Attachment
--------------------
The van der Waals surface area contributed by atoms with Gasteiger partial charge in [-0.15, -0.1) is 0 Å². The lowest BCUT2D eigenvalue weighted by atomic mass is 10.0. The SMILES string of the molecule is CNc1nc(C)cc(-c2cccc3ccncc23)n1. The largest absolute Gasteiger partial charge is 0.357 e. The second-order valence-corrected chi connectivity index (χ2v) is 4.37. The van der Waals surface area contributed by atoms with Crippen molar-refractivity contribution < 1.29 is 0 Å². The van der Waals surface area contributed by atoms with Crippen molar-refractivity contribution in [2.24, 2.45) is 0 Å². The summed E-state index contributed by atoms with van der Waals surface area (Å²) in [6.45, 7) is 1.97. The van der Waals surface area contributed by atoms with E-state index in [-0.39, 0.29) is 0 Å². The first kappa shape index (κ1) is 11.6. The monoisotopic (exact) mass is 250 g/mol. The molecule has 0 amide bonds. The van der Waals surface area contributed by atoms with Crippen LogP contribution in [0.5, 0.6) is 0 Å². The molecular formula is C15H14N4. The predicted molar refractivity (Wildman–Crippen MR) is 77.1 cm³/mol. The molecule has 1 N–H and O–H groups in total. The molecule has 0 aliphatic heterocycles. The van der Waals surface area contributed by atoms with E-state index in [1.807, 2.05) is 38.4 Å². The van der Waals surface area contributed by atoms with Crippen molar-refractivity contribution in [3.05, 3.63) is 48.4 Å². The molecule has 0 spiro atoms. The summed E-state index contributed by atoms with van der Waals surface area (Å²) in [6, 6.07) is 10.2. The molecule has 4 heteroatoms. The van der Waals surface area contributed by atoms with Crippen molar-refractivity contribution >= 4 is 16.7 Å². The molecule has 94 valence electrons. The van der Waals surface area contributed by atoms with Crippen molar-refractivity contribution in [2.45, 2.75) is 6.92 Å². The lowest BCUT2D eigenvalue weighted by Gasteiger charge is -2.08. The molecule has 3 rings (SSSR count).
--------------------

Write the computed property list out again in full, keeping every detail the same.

The van der Waals surface area contributed by atoms with Gasteiger partial charge in [-0.15, -0.1) is 0 Å². The lowest BCUT2D eigenvalue weighted by atomic mass is 10.0. The SMILES string of the molecule is CNc1nc(C)cc(-c2cccc3ccncc23)n1. The largest absolute Gasteiger partial charge is 0.357 e. The second-order valence-corrected chi connectivity index (χ2v) is 4.37. The van der Waals surface area contributed by atoms with Crippen molar-refractivity contribution < 1.29 is 0 Å². The van der Waals surface area contributed by atoms with Crippen molar-refractivity contribution in [2.24, 2.45) is 0 Å². The summed E-state index contributed by atoms with van der Waals surface area (Å²) in [6.45, 7) is 1.97. The van der Waals surface area contributed by atoms with E-state index in [-0.39, 0.29) is 0 Å². The first kappa shape index (κ1) is 11.6. The monoisotopic (exact) mass is 250 g/mol. The molecule has 0 amide bonds. The van der Waals surface area contributed by atoms with Crippen LogP contribution in [0.5, 0.6) is 0 Å². The molecular formula is C15H14N4. The predicted molar refractivity (Wildman–Crippen MR) is 77.1 cm³/mol. The molecule has 1 N–H and O–H groups in total. The molecule has 0 aliphatic heterocycles. The van der Waals surface area contributed by atoms with E-state index in [1.807, 2.05) is 38.4 Å². The van der Waals surface area contributed by atoms with Crippen molar-refractivity contribution in [3.05, 3.63) is 48.4 Å². The molecule has 0 spiro atoms. The summed E-state index contributed by atoms with van der Waals surface area (Å²) in [6, 6.07) is 10.2. The molecule has 4 heteroatoms. The van der Waals surface area contributed by atoms with Crippen molar-refractivity contribution >= 4 is 16.7 Å². The molecule has 94 valence electrons. The van der Waals surface area contributed by atoms with Crippen molar-refractivity contribution in [2.45, 2.75) is 6.92 Å². The lowest BCUT2D eigenvalue weighted by Gasteiger charge is -2.08. The molecule has 3 rings (SSSR count).